It didn’t make sense. Any of it. These weren’t desperate foreign-types living in poverty with nothing to lose. These guys had families. They had jobs. And neighbours. They had a future. It was Chris Morris’s 2010 subversive comedy “Four Lions” that expertly captured the tragic senselessness of it all.
As the nation’s period of navel-gazing kicked in, the change in mood became apparent.
Richard Littlejohn of the Daily Mail wrote of a “Londonistan”. Mutterings of a fifth column (the enemy within) became commonplace. Paranoia and suspicion was the order of the day. Signalling the end of multiculturalism in a speech in 2007, Tony Blair directly called out a subsection of British society (Muslims from “certain countries”) for failing to integrate. Integrate with whom and what I thought? I bought some pre-packed Ambrosia apples from Waitrose once – would that exonerate me?
The by-product of an on-going social experiment, we had spent years painstakingly weaving our thread into the great British fabric, contributing to a complex, ever-expanding beautiful tapestry. With one pull of the wrong thread, it was unravelling before our eyes.
The National Front rose from the dead, in the guise of the revamped BNP. Led by Nick Griffin, they were more politically savvy than their ancestral fathers but the sentiment was the same. “Voluntary resettlement whereby immigrants and their descendants are afforded the opportunity to return to their lands of ethnic origin.” The 9/11 and 7/7 bombings gave the BNP an Islamaphobia-stamped wrecking ball to make an electoral breakthrough in 2009, winning three county council seats in Britain’s working-class heartlands.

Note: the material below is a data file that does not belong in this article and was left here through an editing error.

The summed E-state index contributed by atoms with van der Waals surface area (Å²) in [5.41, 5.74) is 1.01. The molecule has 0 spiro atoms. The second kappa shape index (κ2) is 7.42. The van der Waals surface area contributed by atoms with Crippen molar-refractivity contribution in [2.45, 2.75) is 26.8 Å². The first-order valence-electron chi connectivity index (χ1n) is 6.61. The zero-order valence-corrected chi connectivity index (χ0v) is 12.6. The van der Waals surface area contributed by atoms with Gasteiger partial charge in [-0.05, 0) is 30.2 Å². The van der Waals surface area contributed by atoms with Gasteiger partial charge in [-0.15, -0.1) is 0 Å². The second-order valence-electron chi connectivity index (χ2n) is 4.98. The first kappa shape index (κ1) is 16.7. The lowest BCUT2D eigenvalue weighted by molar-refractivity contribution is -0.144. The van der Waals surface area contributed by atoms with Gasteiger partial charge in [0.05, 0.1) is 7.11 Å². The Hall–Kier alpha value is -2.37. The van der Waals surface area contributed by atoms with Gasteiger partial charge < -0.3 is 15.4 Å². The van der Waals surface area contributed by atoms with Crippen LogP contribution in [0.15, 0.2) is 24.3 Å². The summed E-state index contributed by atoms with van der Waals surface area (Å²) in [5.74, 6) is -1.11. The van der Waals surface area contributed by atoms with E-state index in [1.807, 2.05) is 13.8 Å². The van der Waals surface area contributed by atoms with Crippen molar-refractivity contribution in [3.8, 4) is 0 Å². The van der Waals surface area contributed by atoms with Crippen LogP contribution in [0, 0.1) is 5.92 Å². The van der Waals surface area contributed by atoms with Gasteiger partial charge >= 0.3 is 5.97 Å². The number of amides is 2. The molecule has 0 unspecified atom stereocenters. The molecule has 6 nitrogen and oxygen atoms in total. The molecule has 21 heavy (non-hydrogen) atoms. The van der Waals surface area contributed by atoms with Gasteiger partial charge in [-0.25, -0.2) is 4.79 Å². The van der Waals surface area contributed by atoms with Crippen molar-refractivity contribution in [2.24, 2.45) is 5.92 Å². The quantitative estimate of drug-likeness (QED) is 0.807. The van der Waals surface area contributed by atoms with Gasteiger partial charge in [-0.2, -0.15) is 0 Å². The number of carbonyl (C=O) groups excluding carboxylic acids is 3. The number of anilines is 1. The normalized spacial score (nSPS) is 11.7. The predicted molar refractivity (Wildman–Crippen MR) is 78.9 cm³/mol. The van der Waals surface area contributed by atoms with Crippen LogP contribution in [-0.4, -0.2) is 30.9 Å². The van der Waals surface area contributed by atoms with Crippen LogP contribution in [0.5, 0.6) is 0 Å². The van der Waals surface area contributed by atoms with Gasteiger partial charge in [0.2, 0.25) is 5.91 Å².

Britannia had lost its Cool, trapped in an inescapable time capsule. The Gallagher brothers were busy squabbling and one of the Blur boys went off to make cheese for posh folk. Cornershop continued to produce ground-breaking music to “critical acclaim” (a euphemism for “sold f**k all”) but hopes of them becoming the first Brit-Asian rock superstars had faded.
The England football team failed to qualify for Euro 2008. An uncomfortable undercurrent of racism descended upon the terraces, led in part by the far-right English Defense League. Baddiel and Skinner’s old hit contains a line about Jules Rimet still gleaming. For British Muslims, Jules Rimet had lost some of its shine.
The mantle of sporting role model for young Asians was taken up by Amir Khan. The young Olympian with a Bolton twang and Union Jack Shorts had previously issued a clear condemnation of the 7/7 bombings. In a particularly incendiary, racially-charged night in Manchester, a large minority of whites refused to back the Brit, favouring the equally dark-skinned tones of the Mexican legend Barrera. Norman Tebbit’s cricket test was turned on its head.
Standing numb and listless amongst the throngs in the MEN Arena, I overheard a conversation between two white lads. “Why are some people cheering for a Paki?” inquired one. Aha! Some good old fashioned racism I thought. How I’d missed you old friend. None of this new-age Islamaphobia nonsense. Perhaps I’d be treated to a classic National Front ditty, like those two darling racist cherubs from days of yore. Alas, his friend was more in tune with current trends. “Don’t matter if he’s a Paki. They should boo him cos he’s Muslim.”